STEP 7 -
First paint the straight coupling and the stop cap silver, with model paint. Leave them to dry.
Then, take the straight coupling, and paint the two ‘rings’ with black model paint (I’ve found that two coats of a gloss finish enamel paint tend to stick a lot better than any other kind). Leave this to try again.
The next step is to again carefully measure and cut out vinyl to chrome the straight coupling’s middle section. Once you’ve laid it over, it should give you something that looks like this:
To complete this section, push in the stop cap, and you’ll have a pommel section:
STEP 8 -
Take the pommel, and push it over the end nearest the hole in the chromed PVC pipe. Because of the added thickness of the vinyl, there’s no need to glue this section - it will stay in place forever, even during hardcore fighting.
STEP 9 -
The shroud can now be glued into place onto the pipe. To do this, I used ‘No More Nails’, which is fairly cheap and tends to stick anything to anything else very rigidly. But you don’t want any of the glue to get onto the black ‘band’ that you’ve painted, as this area is going to show through the ‘vents’ cut into the side of the sink plughole. The easiest way to do this, that I’ve found, is to slide the shroud partially over the end of the pipe, covering the band. Now apply the glue liberally to the area of the pipe that I’ve labelled in the following picture, and push the shroud on firmly. You’ll probably want to wipe off any excess glue that gets squeezed out when you push it on.
STEP 10 -
Now it’s time to deal with that nut and bolt. First of all, screw the bolt through the holes you drilled in the pipe, and attach the nut.
You’ll then want to mark off the excess that protrudes past the nut, so that you can unscrew the lot and cut off that excess. Then, when you thread the bolt through again, it’ll lay nice and flush.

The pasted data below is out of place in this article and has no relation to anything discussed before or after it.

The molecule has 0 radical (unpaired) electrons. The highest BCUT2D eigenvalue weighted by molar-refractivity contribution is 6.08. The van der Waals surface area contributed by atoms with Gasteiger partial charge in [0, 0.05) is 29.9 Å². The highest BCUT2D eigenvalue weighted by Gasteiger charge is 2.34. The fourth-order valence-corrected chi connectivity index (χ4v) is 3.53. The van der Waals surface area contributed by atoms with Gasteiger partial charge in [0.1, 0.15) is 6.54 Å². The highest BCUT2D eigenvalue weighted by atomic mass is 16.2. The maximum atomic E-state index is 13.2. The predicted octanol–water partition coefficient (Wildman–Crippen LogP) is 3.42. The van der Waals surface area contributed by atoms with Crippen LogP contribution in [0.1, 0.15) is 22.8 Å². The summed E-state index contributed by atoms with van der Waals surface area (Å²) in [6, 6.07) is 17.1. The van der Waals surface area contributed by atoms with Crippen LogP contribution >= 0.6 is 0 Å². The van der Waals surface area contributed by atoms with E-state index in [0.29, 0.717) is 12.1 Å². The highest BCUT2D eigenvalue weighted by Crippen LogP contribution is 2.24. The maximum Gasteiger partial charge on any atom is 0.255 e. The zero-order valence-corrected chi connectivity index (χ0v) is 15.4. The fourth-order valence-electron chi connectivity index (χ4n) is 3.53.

Now, that nut is going to become the controls on one side of the saber. You can do this in a multitude of ways, but you basically just want to make it look a little less like a nut, and more like something that could possibly be a control system or set of buttons. My preferred way of doing this is to take the nut and using epoxy resin, glue two larger nuts on two opposing faces of it, ensuring that all three nuts are flush on at least one side.
Once you’ve done that, when you re-screw the nut back into place, you’ll have this arrangement on one side of the saber:
For the other side, I tend to paint the screw’s end red, and use that as the blade activator switch.
STEP 11 -
Once you’re done with the controls, you’re ready to fit the blade. Decide how long you want your blade to be, add an extra 25cm, and then cut that length off a wooden broom handle. Unscrew the nut and bolt / controls, and slide the broom handle into the saber. You can then drill through the handle, using the holes in the saber as a jig, to ensure that they line up correctly. You can then re-screw the nut and bolt assembly, which will secure the blade firmly in place.
Once you’ve done that, you’ve got yourself a fully finished prop saber! Obviously, this is just one possible design - you should go out and play with all the bits and bobs you find in the plumbing section of B&Q and see what you can come up with!